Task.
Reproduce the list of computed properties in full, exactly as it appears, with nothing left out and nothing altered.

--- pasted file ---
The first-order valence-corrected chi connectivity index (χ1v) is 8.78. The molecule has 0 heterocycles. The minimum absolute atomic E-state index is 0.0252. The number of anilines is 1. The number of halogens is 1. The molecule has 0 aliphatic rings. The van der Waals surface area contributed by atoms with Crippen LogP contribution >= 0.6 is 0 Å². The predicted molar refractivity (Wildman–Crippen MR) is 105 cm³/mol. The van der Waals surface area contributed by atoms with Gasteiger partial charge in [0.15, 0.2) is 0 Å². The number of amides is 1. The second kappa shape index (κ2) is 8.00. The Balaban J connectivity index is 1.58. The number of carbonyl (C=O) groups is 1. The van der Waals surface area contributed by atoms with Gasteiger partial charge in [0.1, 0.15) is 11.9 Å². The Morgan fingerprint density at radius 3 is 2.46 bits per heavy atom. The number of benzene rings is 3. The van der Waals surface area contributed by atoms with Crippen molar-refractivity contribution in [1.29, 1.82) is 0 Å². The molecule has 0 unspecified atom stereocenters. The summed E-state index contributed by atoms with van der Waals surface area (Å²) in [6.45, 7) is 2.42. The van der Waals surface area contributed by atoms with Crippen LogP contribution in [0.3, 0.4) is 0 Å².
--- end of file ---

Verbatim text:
The first-order valence-corrected chi connectivity index (χ1v) is 8.78. The molecule has 0 heterocycles. The minimum absolute atomic E-state index is 0.0252. The number of anilines is 1. The number of halogens is 1. The molecule has 0 aliphatic rings. The van der Waals surface area contributed by atoms with Crippen LogP contribution >= 0.6 is 0 Å². The predicted molar refractivity (Wildman–Crippen MR) is 105 cm³/mol. The van der Waals surface area contributed by atoms with Gasteiger partial charge in [0.15, 0.2) is 0 Å². The number of amides is 1. The second kappa shape index (κ2) is 8.00. The Balaban J connectivity index is 1.58. The number of carbonyl (C=O) groups is 1. The van der Waals surface area contributed by atoms with Gasteiger partial charge in [0.1, 0.15) is 11.9 Å². The Morgan fingerprint density at radius 3 is 2.46 bits per heavy atom. The number of benzene rings is 3. The van der Waals surface area contributed by atoms with Crippen molar-refractivity contribution in [1.29, 1.82) is 0 Å². The molecule has 0 unspecified atom stereocenters. The summed E-state index contributed by atoms with van der Waals surface area (Å²) in [6.45, 7) is 2.42. The van der Waals surface area contributed by atoms with Crippen LogP contribution in [0.3, 0.4) is 0 Å².